Sam Allardyce’s hard-luck stories are wearing as thin as West Ham's defence


Sports News Correspondent

Sam Allardyce has long seen himself as one of football’s innovators, a groundbreaker at Bolton and now pushing the boundaries at West Ham. The man who dabbled with sending out a striker-less side in the first part of the season began the New Year by ushering an XI out of the away dressing room at Craven Cottage on Wednesday without a single centre-half.

Allardyce would no doubt rather be regarded as an English Vicente del Bosque than a southern Craig Levein, who four years ago fielded a Scotland side in Prague with no front man. But the result at Fulham, which ensconced West Ham firmly in the bottom three, shoved him a step closer to joining Levein in football’s dole queue.

Tomorrow’s challenging FA Cup tie at Nottingham Forest is unlikely to have any bearing on his future – Allardyce will field a young team – nor next week’s first leg of the Carling Cup semi-final against Manchester City. It is what comes after that that matters to those in charge at Upton Park.

Blessed with employers who operate with the safety catch on, Allardyce is safe for now. The Davids, Gold and Sullivan, are not prone to impetuous firings and have consistently backed their man; Sullivan did so again when they met on Thursday.

However, there are limits to the co-owners’ patience and the first two months of 2014 will settle Allardyce’s fate. By the end of February, they will have been to Cardiff and Aston Villa and hosted Swansea, Norwich and Southampton. If West Ham remain rooted in the relegation zone then the thread by which Allardyce’s job is hanging will be cut.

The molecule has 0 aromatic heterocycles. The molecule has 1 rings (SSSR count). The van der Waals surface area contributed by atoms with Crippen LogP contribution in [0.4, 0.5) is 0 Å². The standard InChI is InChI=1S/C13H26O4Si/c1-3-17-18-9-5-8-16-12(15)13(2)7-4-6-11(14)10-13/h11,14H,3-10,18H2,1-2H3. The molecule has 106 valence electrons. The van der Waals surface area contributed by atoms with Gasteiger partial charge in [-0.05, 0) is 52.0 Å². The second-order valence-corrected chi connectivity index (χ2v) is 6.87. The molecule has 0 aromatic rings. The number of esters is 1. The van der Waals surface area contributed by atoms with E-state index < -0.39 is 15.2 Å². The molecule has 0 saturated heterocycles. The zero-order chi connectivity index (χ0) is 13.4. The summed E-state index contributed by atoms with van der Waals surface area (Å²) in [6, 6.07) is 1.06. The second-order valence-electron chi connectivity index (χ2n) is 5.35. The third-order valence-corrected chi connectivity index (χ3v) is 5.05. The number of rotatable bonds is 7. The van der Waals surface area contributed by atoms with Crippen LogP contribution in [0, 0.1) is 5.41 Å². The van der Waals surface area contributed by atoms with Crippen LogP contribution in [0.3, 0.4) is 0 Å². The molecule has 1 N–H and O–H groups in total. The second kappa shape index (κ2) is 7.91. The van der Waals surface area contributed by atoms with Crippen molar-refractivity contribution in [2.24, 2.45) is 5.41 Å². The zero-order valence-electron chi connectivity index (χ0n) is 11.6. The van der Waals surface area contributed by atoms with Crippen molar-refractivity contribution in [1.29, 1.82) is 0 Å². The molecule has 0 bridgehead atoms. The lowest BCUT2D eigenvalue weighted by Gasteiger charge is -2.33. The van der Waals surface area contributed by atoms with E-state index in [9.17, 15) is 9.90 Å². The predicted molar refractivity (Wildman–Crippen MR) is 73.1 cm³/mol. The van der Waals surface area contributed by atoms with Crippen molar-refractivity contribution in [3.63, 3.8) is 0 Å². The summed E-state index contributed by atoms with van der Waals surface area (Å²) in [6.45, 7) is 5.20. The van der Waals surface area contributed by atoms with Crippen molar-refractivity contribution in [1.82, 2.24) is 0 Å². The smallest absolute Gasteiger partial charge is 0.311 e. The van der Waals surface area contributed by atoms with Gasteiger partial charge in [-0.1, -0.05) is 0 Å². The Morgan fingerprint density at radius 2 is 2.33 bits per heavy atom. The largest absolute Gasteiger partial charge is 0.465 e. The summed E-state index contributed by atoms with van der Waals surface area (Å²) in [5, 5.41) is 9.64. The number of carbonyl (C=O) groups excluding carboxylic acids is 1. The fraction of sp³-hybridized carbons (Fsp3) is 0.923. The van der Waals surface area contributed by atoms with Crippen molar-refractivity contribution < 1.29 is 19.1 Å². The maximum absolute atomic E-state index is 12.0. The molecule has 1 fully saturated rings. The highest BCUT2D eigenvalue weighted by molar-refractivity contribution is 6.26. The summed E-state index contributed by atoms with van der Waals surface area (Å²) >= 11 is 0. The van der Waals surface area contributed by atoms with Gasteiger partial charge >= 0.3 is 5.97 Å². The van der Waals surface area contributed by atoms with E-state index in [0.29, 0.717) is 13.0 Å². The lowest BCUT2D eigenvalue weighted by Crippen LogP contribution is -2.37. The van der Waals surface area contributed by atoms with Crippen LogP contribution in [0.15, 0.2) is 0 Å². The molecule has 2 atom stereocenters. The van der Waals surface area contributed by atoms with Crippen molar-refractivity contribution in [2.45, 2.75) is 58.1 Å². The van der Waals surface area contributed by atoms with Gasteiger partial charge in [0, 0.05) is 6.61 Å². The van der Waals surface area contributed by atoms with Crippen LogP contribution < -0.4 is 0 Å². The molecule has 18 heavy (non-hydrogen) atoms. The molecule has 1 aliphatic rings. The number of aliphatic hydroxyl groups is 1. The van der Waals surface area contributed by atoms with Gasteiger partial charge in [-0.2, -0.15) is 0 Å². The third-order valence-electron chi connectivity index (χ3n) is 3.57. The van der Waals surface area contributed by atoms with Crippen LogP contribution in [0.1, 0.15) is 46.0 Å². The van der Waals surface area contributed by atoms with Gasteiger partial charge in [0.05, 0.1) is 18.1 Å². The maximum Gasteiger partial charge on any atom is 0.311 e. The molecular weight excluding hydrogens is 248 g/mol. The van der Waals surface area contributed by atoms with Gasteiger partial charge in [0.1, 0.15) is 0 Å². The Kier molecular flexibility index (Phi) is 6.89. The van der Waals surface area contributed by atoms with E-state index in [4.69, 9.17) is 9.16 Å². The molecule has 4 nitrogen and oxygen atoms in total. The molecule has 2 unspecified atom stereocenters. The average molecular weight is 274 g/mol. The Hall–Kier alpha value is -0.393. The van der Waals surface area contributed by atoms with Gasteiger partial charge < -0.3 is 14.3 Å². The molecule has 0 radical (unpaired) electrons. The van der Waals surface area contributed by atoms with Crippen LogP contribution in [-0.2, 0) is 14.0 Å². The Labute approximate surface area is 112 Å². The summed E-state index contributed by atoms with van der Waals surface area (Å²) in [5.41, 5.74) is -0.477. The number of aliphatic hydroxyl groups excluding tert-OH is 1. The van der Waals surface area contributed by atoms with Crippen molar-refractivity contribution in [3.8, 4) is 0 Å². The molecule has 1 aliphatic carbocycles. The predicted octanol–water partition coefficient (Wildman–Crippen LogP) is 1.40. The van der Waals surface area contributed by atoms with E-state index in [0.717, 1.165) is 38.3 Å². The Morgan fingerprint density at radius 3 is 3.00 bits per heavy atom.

The manager’s selection at Fulham was forced by injury as the club have had misfortune heaped upon medical misfortune. West Ham’s defensive solidity was Allardyce’s comfort blanket but since Winston Reid injured an ankle in training in November, it has been whisked away. James Collins and James Tomkins are also out, leaving the club without a centre-half – 11 goals have been conceded in the last four games and there has been a solitary league win since Reid was sidelined.

Of his 25-strong senior squad, Allardyce has 14 available. Kevin Nolan, so long Allardyce’s stalwart but badly off colour this season, has been fined two weeks’ wages for his second red card in little over a month. He will serve the first of his four matches suspended tomorrow.

How many more games Andy Carroll will miss remains the £15m question. West Ham invested much of their transfer kitty on the striker, believing he would be fit by September. Carroll trained again with the first team, or what’s left of it, yesterday but Allardyce will resist the obvious temptation to hurry him back. Mid-January is the latest date offered.

Allardyce can point to misfortune at the back but the failure to stock the striking cupboard is his fault. He has much to do in the transfer window. Johnny Heitinga said no but the Carroll-esque Lacina Traoré is set to arrive on loan if he receives a work permit. The 6ft 8in Ivorian was part of Anzhi Makhachkala’s fire sale, joining Monaco but the Ligue 1 side are happy to loan him out until next season.

Over all this looms the Olympic Stadium. The refitting of West Ham’s 54,000-seat home-to-be is under way. In his Christmas message to supporters Sullivan painted a happy picture of what to expect come 2016.“The stadium will attract better players,” he said. “If we’re perceived as a big club with a great stadium in the heart of London, a lot of foreign players who might not have come will be attracted to West Ham.”

It is not a game plan that includes Championship football, as Allardyce is all too aware. Right now, he admitted yesterday, “life is exceptionally tough”.

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